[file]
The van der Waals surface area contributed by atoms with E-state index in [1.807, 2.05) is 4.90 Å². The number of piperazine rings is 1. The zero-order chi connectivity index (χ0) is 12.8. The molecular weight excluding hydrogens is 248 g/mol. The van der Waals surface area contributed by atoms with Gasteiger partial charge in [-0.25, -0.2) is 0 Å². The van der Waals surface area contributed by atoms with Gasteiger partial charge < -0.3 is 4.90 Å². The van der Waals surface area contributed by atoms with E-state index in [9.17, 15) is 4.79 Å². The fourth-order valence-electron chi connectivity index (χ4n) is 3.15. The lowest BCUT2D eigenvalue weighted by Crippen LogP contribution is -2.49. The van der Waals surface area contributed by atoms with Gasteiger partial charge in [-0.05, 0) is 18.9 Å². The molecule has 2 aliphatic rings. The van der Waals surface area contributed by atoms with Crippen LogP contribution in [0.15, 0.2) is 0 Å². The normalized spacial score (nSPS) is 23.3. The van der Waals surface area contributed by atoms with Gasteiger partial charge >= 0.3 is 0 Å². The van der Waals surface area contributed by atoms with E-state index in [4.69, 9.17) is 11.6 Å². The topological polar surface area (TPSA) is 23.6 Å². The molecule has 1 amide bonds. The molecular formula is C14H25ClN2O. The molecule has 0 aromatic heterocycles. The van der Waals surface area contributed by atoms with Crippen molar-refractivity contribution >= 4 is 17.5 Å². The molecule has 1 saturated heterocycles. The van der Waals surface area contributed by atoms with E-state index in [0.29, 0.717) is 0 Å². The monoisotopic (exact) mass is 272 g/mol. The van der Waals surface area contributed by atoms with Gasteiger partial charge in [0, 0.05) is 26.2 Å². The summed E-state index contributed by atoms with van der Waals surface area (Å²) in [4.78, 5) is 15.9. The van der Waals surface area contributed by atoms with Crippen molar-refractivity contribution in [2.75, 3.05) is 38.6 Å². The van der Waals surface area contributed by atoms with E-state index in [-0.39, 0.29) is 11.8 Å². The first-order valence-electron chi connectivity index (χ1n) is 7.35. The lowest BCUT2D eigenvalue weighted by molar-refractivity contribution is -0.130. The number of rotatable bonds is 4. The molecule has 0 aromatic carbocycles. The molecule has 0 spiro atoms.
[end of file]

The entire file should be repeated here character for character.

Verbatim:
The van der Waals surface area contributed by atoms with E-state index in [1.807, 2.05) is 4.90 Å². The number of piperazine rings is 1. The zero-order chi connectivity index (χ0) is 12.8. The molecular weight excluding hydrogens is 248 g/mol. The van der Waals surface area contributed by atoms with Gasteiger partial charge in [-0.25, -0.2) is 0 Å². The van der Waals surface area contributed by atoms with Gasteiger partial charge < -0.3 is 4.90 Å². The van der Waals surface area contributed by atoms with E-state index in [9.17, 15) is 4.79 Å². The fourth-order valence-electron chi connectivity index (χ4n) is 3.15. The lowest BCUT2D eigenvalue weighted by Crippen LogP contribution is -2.49. The van der Waals surface area contributed by atoms with Gasteiger partial charge in [-0.05, 0) is 18.9 Å². The molecule has 2 aliphatic rings. The van der Waals surface area contributed by atoms with Crippen LogP contribution in [0.15, 0.2) is 0 Å². The normalized spacial score (nSPS) is 23.3. The van der Waals surface area contributed by atoms with Gasteiger partial charge >= 0.3 is 0 Å². The van der Waals surface area contributed by atoms with E-state index in [4.69, 9.17) is 11.6 Å². The topological polar surface area (TPSA) is 23.6 Å². The molecule has 1 amide bonds. The molecular formula is C14H25ClN2O. The molecule has 0 aromatic heterocycles. The van der Waals surface area contributed by atoms with Crippen molar-refractivity contribution >= 4 is 17.5 Å². The molecule has 1 saturated heterocycles. The van der Waals surface area contributed by atoms with E-state index in [0.29, 0.717) is 0 Å². The monoisotopic (exact) mass is 272 g/mol. The van der Waals surface area contributed by atoms with Gasteiger partial charge in [0, 0.05) is 26.2 Å². The summed E-state index contributed by atoms with van der Waals surface area (Å²) in [4.78, 5) is 15.9. The van der Waals surface area contributed by atoms with Crippen molar-refractivity contribution in [2.75, 3.05) is 38.6 Å². The van der Waals surface area contributed by atoms with E-state index in [-0.39, 0.29) is 11.8 Å². The first-order valence-electron chi connectivity index (χ1n) is 7.35. The lowest BCUT2D eigenvalue weighted by molar-refractivity contribution is -0.130. The number of rotatable bonds is 4. The molecule has 0 aromatic carbocycles. The molecule has 0 spiro atoms.